8. The avalanche of authors trying to enter the publishing world is exploding. Without taking into account the quality of their work or their commercial potential, most have, for whatever reason, not been able to attract the attention of traditional publishers and agents in today’s hard pressed economy in a declining print based industry. Conversion houses and marketing and publicity purveyors have sprung up designed to help these authors enter the e-book and print-on-demand world and post their books on all major online stores. While getting one’s book onto the online publishing world will satisfy the hopes and dreams of the author, the likelihood of reaching anything close to brand name status or even to sell a respectable number of books is infinitesimal. Nevertheless one cannot discount the power of hopes and dreams. Anything is possible. Despite the awesome odds in a lottery, some lucky bastard does win.
9. The use of the social networking sites to sell books is, in my view, uncharted territory. I don’t discount their use for this purpose and I do see their potential. They do create communities and encourage people to enter a conversation with others of like-minded interests and they do enhance awareness of authorial identity. There are now a vast number of “specialists” attempting to monetize their familiarity with these sites and a number of those exhibiting their wares at the convention cited these networks as an add-on sure-fire sales and marketing tool. We shall see. There is a kind of one-on-one aspect to these sites and many are addicted to their use, but since their use is hands on, I wonder how many authors will devote a large chunk of their lives to using their time for marketing purposes. I wonder, too, if a “ghost” who poses as the author can really gain authenticity.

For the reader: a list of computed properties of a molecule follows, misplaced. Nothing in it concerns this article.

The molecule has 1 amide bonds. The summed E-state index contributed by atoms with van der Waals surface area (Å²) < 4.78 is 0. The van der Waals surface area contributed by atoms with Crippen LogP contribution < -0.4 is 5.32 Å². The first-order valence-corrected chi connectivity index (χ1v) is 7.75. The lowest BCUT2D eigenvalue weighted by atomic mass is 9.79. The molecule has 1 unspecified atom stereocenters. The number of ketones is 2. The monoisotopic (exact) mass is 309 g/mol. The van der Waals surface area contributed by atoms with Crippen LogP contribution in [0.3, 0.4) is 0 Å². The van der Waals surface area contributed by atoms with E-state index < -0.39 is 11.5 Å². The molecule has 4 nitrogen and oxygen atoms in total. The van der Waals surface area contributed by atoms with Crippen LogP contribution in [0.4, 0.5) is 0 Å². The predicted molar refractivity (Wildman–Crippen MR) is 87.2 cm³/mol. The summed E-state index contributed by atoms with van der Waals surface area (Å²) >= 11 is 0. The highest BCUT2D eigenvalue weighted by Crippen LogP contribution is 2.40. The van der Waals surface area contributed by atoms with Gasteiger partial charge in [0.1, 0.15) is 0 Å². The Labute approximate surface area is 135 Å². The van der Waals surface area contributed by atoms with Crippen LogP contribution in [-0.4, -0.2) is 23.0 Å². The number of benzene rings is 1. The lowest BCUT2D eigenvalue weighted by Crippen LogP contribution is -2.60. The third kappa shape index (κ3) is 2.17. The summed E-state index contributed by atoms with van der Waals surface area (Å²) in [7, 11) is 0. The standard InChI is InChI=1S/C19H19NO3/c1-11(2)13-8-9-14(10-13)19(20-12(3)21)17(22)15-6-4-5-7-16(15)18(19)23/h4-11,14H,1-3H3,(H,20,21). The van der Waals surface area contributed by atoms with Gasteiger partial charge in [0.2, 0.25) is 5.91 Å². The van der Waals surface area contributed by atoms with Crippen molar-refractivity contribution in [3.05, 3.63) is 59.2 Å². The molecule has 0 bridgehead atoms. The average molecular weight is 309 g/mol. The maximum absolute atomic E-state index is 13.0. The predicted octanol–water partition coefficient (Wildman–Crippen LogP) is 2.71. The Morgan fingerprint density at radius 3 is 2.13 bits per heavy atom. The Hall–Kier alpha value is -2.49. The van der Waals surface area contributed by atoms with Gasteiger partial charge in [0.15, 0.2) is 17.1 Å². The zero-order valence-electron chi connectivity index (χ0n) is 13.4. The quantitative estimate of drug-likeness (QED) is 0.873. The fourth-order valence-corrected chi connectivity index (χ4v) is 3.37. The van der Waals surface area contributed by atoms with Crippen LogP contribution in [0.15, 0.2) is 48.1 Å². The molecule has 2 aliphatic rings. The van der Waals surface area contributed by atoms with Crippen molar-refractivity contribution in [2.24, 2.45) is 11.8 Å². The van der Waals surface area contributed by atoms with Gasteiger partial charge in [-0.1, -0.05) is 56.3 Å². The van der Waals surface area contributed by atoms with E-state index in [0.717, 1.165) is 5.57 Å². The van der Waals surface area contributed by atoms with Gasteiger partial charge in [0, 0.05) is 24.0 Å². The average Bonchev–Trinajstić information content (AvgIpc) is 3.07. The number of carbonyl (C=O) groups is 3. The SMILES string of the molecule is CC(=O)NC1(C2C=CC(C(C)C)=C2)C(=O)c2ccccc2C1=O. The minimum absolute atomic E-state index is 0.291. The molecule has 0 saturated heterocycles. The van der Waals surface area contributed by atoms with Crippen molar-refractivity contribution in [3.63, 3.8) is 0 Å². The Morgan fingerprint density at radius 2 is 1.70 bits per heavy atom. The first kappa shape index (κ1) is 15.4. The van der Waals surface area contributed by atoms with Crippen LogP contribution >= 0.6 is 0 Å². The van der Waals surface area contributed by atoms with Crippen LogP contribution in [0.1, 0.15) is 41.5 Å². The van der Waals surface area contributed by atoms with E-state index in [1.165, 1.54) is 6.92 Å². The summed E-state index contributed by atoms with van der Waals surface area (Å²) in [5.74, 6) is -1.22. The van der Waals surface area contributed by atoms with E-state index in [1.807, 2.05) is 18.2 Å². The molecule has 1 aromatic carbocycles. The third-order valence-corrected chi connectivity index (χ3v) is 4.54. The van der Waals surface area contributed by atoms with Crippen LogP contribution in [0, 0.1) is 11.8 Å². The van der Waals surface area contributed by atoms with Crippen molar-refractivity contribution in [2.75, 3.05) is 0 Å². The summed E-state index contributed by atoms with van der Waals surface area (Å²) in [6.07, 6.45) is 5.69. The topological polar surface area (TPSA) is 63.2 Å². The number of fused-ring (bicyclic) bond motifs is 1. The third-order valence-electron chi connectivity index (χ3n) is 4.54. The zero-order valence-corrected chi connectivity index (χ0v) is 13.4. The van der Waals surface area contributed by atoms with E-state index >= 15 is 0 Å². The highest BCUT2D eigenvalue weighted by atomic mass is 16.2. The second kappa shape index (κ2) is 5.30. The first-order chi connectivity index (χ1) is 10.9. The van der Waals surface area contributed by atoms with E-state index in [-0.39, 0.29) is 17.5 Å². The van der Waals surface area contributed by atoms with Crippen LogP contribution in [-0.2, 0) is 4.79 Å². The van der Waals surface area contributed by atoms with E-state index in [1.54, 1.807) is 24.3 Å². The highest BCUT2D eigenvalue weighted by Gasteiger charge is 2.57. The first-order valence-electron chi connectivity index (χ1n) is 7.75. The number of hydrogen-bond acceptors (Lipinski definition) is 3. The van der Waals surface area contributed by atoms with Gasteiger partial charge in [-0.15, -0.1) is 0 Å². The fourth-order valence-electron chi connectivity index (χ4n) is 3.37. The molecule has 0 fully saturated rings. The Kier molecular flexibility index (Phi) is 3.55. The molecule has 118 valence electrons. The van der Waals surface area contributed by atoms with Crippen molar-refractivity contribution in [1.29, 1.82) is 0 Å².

10. There were a number of presentations at the convention about the “enhanced” book, meaning a book that is accompanied with video or some other add-on to compliment the reader’s experience, a kind of upgraded model of the graphic novel. I guess I am the wrong person to make an evaluation since I am committed to the idea that the images created by the printed word in the imagination of the reader is the core experience of story telling. A book of fiction, for example, takes place in the imagination and cannot be replicated through other media. This does not mean that I am against adaptations into visual media. Heck, they have provided a great enhancement for my career, but I am against the distraction of anything visual or audible on one’s concentration during the reading process. It is a stand-alone experience, trancelike and isolated, requiring deep emersion and total focus. Any distraction of this process diminishes the experience. On the other hand I do believe that visual enhancements can be extremely useful in instructional books where a visual demonstration can be compelling. But then why would one need a book as an enhancement of the visual?
11. I did detect some interesting marketing efforts to take advantage of niche penetration for authors and publishers. The idea is to slice the marketing targets into “relevant” categories of potential readers and pursue them on the Internet. With the potential demise of the mass media and the proliferation of infinite sites in cyberspace these attempts to connect with bits and pieces of potential readers seems to have promise for the author seeking to build his awareness level and find readers. We shall see.
12. While there are still many unanswered questions of how the future of electronic publishing will evolve, one thing is certain. It is here to stay. It will dominate the publishing business. It will forever change the output and lives of authors. It is no longer a question of why or how but the speed of when.